Cheater at Duke: no spin, just truth

October 03, 2007|By RICK MAESE

The man on the other end of the phone had messed up. He broke the rules. Helped stacked the deck for another team. Cheated.

Big whoop by now, right? In a time when ethics in sports are as fluid as a waterfall, to really draw our ire, you have to do a bit more than share some measly game footage.

But this man wasn't Bill Belichick, who was busted for taking illicit video, or Isiah Thomas, who a jury says sexually harassed a woman, or Mike Winters, the umpire who reportedly goaded Milton Bradley into a confrontation. No, this man is openly admitting to his misdeed -- apologizing for it in clear, concise language that wasn't first run through a public relations ringer.

"I definitely feel bad about it," Mitch Wilkens told me yesterday. "It's something I shouldn't have done."

I nearly dropped the phone. Wilkens clearly hasn't read the updated 2007-08 Sports Crisis Management Manual (Subtitled: "Moving the Subterfuge and Trick Plays from the Practice Field to the Press Conference Podium").

"I did it," he said.

Wilkens, 32, is in his fourth season as video coordinator for the Duke football team. Before that, he held a similar position for the Maryland program for three years.

Ensuring that Maryland-Duke relations remain as icy as possible, Wilkens admitted yesterday to breaking Atlantic Coast Conference rules about sharing video with a nonconference opponent. He said he sent a tape of a Maryland football game to Rutgers officials before the Scarlet Knights hosted the Terps on Saturday in Piscataway, N.J.

Wilkens wouldn't delve into details but did say he was unaware that conference rules regulated the sharing of footage. "There are teams in the league that have done it to us in the past," he said.

The shared footage didn`t stop Maryland from shocking then-No. 10 Rutgers, an upset Maryland coach Ralph Friedgen probably wouldn`t mind the entire nation watching a couple of times. But still, the Terps were angry.

In response, Wilkens did what no one in sports seems to do: He fessed up. He picked up the phone yesterday and called his former boss.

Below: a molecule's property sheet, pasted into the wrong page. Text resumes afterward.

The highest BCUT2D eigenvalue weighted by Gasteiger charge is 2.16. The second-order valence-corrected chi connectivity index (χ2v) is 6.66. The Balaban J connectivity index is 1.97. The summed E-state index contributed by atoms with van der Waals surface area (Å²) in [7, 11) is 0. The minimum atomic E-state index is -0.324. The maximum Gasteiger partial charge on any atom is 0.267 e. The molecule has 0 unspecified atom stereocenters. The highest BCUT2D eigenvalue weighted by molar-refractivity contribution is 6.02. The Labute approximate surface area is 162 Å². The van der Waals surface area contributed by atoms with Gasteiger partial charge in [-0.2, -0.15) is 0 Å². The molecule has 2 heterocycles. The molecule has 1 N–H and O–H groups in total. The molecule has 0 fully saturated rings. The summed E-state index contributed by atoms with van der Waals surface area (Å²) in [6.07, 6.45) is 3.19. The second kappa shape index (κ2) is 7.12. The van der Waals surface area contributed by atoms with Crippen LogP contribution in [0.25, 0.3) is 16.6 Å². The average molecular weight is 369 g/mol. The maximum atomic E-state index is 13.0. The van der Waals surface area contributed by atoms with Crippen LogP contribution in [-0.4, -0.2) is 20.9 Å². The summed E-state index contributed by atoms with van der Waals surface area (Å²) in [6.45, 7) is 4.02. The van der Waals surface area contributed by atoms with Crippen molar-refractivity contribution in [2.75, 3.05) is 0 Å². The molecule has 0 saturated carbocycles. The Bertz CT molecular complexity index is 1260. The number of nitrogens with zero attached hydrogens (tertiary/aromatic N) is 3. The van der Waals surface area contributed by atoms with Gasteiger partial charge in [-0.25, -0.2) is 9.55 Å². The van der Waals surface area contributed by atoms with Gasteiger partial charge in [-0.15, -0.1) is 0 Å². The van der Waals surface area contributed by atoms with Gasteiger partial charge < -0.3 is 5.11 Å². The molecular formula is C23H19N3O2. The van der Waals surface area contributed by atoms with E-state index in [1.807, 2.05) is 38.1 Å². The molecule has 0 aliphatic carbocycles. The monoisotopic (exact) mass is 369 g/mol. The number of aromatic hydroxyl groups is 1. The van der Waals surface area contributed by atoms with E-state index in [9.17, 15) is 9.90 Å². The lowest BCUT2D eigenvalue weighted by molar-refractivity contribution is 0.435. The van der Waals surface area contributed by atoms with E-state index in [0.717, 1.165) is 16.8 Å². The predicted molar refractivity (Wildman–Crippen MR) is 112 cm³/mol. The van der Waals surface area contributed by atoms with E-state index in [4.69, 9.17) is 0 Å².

"I called and apologized and told [Friedgen] that I was the one who did it," Wilkens said yesterday. "He asked me if [Duke coach Ted] Roof knew what I did. I said no. He asked if Coach Roof knew now. I said I just got out of his office. He asked what Coach Roof said. I said he was upset and disappointed that I did this. Coach Friedgen said, `I'm mad that you did it, but I appreciate you calling me personally.'"

This isn't to dismiss what Wilkens did. The Terps have enough problems without having to worry about whether ACC schools are conspiring against them. These video indiscretions, while not nearly on a par with the Patriots' Spygate last month, similarly cut at the trust of a sport.

As it concerns the Patriots, Belichick stammered and moved his lips, yet said very little. It worked -- he has mostly escaped scrutiny and inspection, as the league closed the case, and, for all we know, the evidence is shredded, bagged and resting at the bottom of the Hudson River right now.

As it concerns Maryland, it's mostly Friedgen's trust that was compromised. (He closed Terps practice yesterday, guarding his secrets like Frodo protecting a ring.) Plus, the integrity of the ACC, which, as of yesterday, had no formal punishment planned for Wilkens or Duke.

I don't believe Wilkens thought he was undermining the Terps. Teams trade film all the time. Coaches subscribe to ESPN, too. This isn't some archaic time when word of State University's wing-T offense travels by horseback and takes five days to make its way across the prairie to next Saturday's opponent.

It's the understated aftermath of Spygate Lite that intrigues me most, if only because honesty, sincerity and especially accountability are like endangered species on our sports landscape.

When an embattled coach, athlete or any sports figure opens his or her mouth, I have a long checklist. Odds are the speaker is protecting a contract, a future endorsement, an image, a legacy, a legal strategy, a lie, a teammate, a coach, a post-retirement broadcasting career ...

Way, way down the list, stuck to the bottom like gum on the sidewalk, is this fading notion of truth. We don't protect it, we don't acknowledge it and I would bet many wouldn't even recognize it if it wore a name tag.

In sports, I'm sure the incentive to lie is almost always more lucrative than the truth. You can ensure your future, win a lot of games and become very rich. Monetarily rich, at least.

"I did it," Mitch Wilkens said.

As long as athletes boast and brag, those three words will have a safe and secure spot in our sports lexicon. But as an admission of guilt, they're near extinction. To talk to sports wrong-doers is to watch the English language tap dance before your eyes. Some might suggest it's like chatting up a politician. I think it's more like interviewing an inmate. Everyone's innocent these days.

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